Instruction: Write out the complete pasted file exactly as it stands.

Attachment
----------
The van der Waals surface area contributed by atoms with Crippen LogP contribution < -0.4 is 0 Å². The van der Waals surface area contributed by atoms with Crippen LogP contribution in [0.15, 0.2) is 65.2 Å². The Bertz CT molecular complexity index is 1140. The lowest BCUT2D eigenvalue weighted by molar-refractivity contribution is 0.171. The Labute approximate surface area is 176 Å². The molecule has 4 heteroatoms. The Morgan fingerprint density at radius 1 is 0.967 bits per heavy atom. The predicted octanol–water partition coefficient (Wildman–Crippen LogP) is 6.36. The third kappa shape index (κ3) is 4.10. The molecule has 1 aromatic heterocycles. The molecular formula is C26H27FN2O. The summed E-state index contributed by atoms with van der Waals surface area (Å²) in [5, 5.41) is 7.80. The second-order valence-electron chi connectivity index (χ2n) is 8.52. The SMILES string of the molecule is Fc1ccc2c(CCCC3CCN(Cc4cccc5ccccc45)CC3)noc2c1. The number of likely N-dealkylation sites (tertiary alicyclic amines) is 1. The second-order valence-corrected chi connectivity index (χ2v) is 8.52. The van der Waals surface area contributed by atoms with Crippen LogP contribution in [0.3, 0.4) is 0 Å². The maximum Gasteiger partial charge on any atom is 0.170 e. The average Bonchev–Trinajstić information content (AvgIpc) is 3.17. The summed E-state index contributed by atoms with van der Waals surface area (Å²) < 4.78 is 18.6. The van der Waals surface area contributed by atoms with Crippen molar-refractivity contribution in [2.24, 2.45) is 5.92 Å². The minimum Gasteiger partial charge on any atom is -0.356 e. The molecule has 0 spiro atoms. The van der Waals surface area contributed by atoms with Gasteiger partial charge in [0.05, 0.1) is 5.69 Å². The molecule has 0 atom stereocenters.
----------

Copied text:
The van der Waals surface area contributed by atoms with Crippen LogP contribution < -0.4 is 0 Å². The van der Waals surface area contributed by atoms with Crippen LogP contribution in [0.15, 0.2) is 65.2 Å². The Bertz CT molecular complexity index is 1140. The lowest BCUT2D eigenvalue weighted by molar-refractivity contribution is 0.171. The Labute approximate surface area is 176 Å². The molecule has 4 heteroatoms. The Morgan fingerprint density at radius 1 is 0.967 bits per heavy atom. The predicted octanol–water partition coefficient (Wildman–Crippen LogP) is 6.36. The third kappa shape index (κ3) is 4.10. The molecule has 1 aromatic heterocycles. The molecular formula is C26H27FN2O. The summed E-state index contributed by atoms with van der Waals surface area (Å²) in [5, 5.41) is 7.80. The second-order valence-electron chi connectivity index (χ2n) is 8.52. The SMILES string of the molecule is Fc1ccc2c(CCCC3CCN(Cc4cccc5ccccc45)CC3)noc2c1. The number of likely N-dealkylation sites (tertiary alicyclic amines) is 1. The second-order valence-corrected chi connectivity index (χ2v) is 8.52. The van der Waals surface area contributed by atoms with Crippen LogP contribution in [0.3, 0.4) is 0 Å². The maximum Gasteiger partial charge on any atom is 0.170 e. The average Bonchev–Trinajstić information content (AvgIpc) is 3.17. The summed E-state index contributed by atoms with van der Waals surface area (Å²) < 4.78 is 18.6. The van der Waals surface area contributed by atoms with Crippen molar-refractivity contribution in [2.24, 2.45) is 5.92 Å². The minimum Gasteiger partial charge on any atom is -0.356 e. The molecule has 0 spiro atoms. The van der Waals surface area contributed by atoms with Gasteiger partial charge in [0.05, 0.1) is 5.69 Å². The molecule has 0 atom stereocenters.